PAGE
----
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Costly digital reporting and assessment tools have limited value, study

January 27, 2015 ATA News Staff

New Association research also reveals that tools have increased the workload of many teachers

Digital reporting tools like PowerSchool and TeacherLogic are not seen to improve student instruction or assessment but have had a significant negative impact on teacher work, according to teachers and principals surveyed in a new study.

Researchers from the University of Alberta and the Alberta Teachers’ Association surveyed more than 1,000 teachers and conducted focus groups with teachers and administrators as part of a study on digital reporting and assessment tools. Results were released Jan. 19.

Nearly two-thirds of teachers reported that digital reporting tools have not improved the level of instruction and assessment in classrooms. The same proportion of teachers also indicated that the tools have had a significant impact on their workload.

“Unfortunately the level of impacts made on teachers is not translating into value for learning,” said Dr. Jason Daniels, associate director of research with the University of Alberta’s Faculty of Extension and one of the study’s lead researchers.

The tools are inflexible and have been mandated on teachers with very little consultation and poor provisioning of professional development and technological support, he said.

Daniels noted that 66 per cent of teachers said they were concerned about flexibility, while 58 per cent said they have had poor PD support, and an “incredible” 93 per cent of teachers said they had little to no input into the selection and implementation of the tools.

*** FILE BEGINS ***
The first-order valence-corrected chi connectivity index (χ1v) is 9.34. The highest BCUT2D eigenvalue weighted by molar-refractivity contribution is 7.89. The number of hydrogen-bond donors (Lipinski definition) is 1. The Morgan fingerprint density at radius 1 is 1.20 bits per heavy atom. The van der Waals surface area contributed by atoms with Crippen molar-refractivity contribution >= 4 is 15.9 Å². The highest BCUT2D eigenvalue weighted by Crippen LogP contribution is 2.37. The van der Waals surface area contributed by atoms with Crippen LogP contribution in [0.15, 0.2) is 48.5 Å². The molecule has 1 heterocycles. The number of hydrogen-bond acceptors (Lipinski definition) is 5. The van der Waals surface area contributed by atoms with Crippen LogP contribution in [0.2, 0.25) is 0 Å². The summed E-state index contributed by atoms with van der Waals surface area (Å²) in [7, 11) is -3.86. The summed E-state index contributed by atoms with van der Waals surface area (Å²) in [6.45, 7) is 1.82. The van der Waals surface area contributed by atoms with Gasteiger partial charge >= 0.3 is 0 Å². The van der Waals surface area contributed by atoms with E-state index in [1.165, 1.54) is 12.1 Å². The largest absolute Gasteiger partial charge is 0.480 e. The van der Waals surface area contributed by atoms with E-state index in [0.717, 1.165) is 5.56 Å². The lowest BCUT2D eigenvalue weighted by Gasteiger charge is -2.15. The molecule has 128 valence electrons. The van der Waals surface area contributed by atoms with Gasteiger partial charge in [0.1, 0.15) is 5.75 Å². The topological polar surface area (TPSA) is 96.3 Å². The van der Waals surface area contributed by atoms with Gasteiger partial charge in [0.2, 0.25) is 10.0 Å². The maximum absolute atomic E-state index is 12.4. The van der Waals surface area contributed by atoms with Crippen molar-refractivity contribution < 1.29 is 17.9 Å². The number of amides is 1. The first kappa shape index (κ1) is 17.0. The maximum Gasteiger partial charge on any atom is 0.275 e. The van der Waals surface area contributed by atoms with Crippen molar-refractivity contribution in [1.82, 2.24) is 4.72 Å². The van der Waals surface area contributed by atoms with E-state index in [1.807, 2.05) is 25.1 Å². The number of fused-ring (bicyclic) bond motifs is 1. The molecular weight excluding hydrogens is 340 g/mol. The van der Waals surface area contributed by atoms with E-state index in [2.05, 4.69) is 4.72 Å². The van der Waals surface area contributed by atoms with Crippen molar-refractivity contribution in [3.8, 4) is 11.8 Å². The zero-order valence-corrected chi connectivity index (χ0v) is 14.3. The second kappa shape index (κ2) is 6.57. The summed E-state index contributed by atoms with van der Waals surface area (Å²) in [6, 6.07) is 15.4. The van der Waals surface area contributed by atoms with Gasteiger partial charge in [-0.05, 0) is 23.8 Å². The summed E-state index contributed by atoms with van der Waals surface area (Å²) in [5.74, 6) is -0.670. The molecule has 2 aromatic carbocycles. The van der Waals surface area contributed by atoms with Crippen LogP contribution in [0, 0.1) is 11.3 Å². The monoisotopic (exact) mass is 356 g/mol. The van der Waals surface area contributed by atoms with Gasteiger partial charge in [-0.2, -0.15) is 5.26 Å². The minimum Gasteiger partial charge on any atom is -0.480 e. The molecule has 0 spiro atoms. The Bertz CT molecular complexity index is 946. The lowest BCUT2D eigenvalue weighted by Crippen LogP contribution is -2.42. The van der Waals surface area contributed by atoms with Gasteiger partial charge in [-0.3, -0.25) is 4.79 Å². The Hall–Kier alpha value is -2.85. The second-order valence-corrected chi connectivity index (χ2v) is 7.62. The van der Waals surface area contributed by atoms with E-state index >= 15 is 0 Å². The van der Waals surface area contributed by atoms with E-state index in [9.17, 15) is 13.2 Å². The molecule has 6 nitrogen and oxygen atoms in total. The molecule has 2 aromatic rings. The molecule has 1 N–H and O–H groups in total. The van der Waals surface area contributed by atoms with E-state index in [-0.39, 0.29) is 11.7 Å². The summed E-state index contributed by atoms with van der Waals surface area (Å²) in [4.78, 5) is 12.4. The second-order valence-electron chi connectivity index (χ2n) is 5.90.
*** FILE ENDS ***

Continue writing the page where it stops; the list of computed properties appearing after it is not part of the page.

Of the teachers who participated in the study, 66 per cent reported that the use of digital reporting tools has increased their workload.

Sixty-three per cent reported that digital reporting tools didn’t improve the level of instruction and assessment in classrooms, while just 17 per cent said they did bring improvement, Daniels pointed out.

On the question of whether the tools have improved communication with parents or students, the split was less severe, but the majority of teachers said there was no improvement.

ATA President Mark Ramsankar is concerned about the costs associated with the imposition of these technologies, especially when they are having a marginal impact on learning or communication.

“Digital reporting tools are a prime example of the sorts of time-consuming expectations being placed on teachers that are getting in the way of the professional work they would like to do that would actually improve student learning,” said Ramsankar. “When teachers are devoting time to updating PowerSchool when they could be planning innovative learning activities or developing resources, that has a cost on student learning.”

Ramsankar also asked about the financial costs of the tools.

“I’m mindful that there would be some pretty big contracts being signed between school boards and companies like Pearson who are providing these tools,” said Ramsankar. “We didn’t investigate those costs as part of this study, but I would be very interested to know exactly how much money boards are spending on these tools and the extent to which they’re being utilized.”

Ramsankar also expressed concern that 89 per cent of teachers said the tools were mandated while 93 per cent said they weren’t allowed to have input into the selection or implementation of the tools.

“This is unfortunately all too common for our teachers,” said Ramsankar. “Boards get pitched a good idea from a company trying to sell a product and then they impose them on teachers with no consideration of the impacts or of the value.”

“And then there is inadequate training, professional development and technical support,” he added. ❚

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